Sometimes you just need to read something that punches you in the gut. I was so ready to ride a rollercoaster of emotions for this book, and I totally got what I asked for.
Title: Scars Like Wings
Author: Erin Stewart
Publisher: Delacorte Press
Release Date: October 1, 2019
Genres: YA Contemporary
I was given an ARC by the publisher via Netgalley in exchange for an honest review.
Ava Lee has lost everything there is to lose: Her parents. Her best friend. Her home. Even her face. She doesn’t need a mirror to know what she looks like–she can see her reflection in the eyes of everyone around her.
A year after the fire that destroyed her world, her aunt and uncle have decided she should go back to high school. Be “normal” again. Whatever that is. Ava knows better. There is no normal for someone like her. And forget making friends–no one wants to be seen with the Burned Girl, now or ever.
But when Ava meets a fellow survivor named Piper, she begins to feel like maybe she doesn’t have to face the nightmare alone. Sarcastic and blunt, Piper isn’t afraid to push Ava out of her comfort zone. Piper introduces Ava to Asad, a boy who loves theater just as much as she does, and slowly, Ava tries to create a life again. Yet Piper is fighting her own battle, and soon Ava must decide if she’s going to fade back into her scars . . . or let the people by her side help her fly.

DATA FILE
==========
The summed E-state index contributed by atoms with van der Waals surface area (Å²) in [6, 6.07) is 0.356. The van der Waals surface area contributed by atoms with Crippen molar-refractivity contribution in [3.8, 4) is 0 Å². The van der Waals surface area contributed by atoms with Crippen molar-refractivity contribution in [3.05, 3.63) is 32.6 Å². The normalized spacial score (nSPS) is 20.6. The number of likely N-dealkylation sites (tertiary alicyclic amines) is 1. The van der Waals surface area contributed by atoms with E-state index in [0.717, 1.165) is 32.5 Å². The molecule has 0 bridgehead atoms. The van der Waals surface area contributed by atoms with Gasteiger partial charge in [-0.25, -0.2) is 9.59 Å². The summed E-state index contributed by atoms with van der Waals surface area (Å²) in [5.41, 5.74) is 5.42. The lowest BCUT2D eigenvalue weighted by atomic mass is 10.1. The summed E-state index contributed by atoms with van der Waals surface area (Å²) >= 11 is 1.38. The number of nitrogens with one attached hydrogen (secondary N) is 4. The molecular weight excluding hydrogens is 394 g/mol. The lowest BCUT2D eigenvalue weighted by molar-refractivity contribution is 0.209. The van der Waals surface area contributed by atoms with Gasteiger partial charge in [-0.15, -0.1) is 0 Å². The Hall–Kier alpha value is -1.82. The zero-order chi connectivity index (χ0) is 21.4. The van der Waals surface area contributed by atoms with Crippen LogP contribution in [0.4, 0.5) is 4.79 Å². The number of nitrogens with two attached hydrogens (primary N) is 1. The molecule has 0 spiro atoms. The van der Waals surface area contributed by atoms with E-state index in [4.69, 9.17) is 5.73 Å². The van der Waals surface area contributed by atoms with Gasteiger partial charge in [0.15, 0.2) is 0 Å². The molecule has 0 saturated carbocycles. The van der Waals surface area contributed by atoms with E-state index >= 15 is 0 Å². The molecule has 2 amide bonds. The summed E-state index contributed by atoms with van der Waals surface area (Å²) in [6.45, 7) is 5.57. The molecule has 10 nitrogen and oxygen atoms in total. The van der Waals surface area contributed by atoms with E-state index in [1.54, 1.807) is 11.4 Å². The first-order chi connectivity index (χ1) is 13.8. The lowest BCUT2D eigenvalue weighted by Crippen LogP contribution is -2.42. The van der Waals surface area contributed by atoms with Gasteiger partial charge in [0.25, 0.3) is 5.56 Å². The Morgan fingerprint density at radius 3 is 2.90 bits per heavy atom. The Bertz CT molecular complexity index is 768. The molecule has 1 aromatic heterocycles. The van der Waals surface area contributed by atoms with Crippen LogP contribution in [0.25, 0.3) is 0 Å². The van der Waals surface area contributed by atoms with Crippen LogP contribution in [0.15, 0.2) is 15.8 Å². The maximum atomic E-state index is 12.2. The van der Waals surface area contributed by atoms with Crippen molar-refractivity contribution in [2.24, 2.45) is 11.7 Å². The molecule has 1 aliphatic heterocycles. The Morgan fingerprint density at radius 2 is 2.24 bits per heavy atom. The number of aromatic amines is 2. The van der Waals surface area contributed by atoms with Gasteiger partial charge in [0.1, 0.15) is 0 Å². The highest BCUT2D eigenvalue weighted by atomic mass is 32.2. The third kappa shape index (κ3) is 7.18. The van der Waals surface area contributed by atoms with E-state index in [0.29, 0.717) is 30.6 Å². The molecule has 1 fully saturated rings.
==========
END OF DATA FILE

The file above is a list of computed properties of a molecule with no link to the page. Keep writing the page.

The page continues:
Scars Like Wings was so emotional and heartbreaking, so uplifting and hopeful. I was immediately swept up by Ava’s voice, and I refused to let go until the last page.
Is this really Erin Stewart’s debut? I know it is, but reading this book made me feel like I was reading a seasoned author’s book. The book was well paced, it was brilliantly researched and sensitive on the heavy topics it touches on, and the characters were phenomenal.
Oh the characters. Oh Ava. Our main character is still grieving the loss of her parents and cousin after a year of surgeries, physical therapy, emotional therapy, and so much pain. Ava’s voice feels so, so real. Her grief is palpable, the rage she experiences is understandable. When she feels joy I just want to cry happy tears.
And then there’s Piper and Asad, who enter Ava’s life after Ava goes back to high school. They are beautiful and imperfect and whole. Even the ‘villain’ of the story is three-dimensional, which I really appreciated. There were so many problems, so much drama—it felt like going back to high school in a very scary, very real way.
I haven’t read a YA contemporary quite like this in a long time. I cried, I laughed, I cried again. This book is seriously a roller coaster ride of emotions—and I loved it. So much.